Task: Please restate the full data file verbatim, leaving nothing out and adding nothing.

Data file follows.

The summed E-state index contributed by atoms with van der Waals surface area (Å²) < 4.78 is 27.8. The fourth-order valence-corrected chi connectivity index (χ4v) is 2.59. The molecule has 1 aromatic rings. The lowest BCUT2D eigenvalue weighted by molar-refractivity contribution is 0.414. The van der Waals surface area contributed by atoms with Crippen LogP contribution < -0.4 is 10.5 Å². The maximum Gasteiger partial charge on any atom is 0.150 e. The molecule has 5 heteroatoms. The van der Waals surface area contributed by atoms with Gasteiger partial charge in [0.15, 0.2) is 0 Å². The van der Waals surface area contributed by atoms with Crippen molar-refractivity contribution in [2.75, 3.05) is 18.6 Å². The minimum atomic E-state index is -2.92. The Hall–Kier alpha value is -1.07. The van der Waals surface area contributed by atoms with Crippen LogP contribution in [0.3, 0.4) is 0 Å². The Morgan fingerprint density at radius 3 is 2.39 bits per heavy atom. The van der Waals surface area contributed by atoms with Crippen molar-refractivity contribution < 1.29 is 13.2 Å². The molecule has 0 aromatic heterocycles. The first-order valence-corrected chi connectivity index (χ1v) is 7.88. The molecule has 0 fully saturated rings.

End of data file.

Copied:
The summed E-state index contributed by atoms with van der Waals surface area (Å²) < 4.78 is 27.8. The fourth-order valence-corrected chi connectivity index (χ4v) is 2.59. The molecule has 1 aromatic rings. The lowest BCUT2D eigenvalue weighted by molar-refractivity contribution is 0.414. The van der Waals surface area contributed by atoms with Crippen LogP contribution < -0.4 is 10.5 Å². The maximum Gasteiger partial charge on any atom is 0.150 e. The molecule has 5 heteroatoms. The van der Waals surface area contributed by atoms with Gasteiger partial charge in [0.15, 0.2) is 0 Å². The van der Waals surface area contributed by atoms with Crippen molar-refractivity contribution in [2.75, 3.05) is 18.6 Å². The minimum atomic E-state index is -2.92. The Hall–Kier alpha value is -1.07. The van der Waals surface area contributed by atoms with Crippen LogP contribution in [0.3, 0.4) is 0 Å². The Morgan fingerprint density at radius 3 is 2.39 bits per heavy atom. The van der Waals surface area contributed by atoms with Crippen molar-refractivity contribution < 1.29 is 13.2 Å². The molecule has 0 aromatic heterocycles. The first-order valence-corrected chi connectivity index (χ1v) is 7.88. The molecule has 0 fully saturated rings.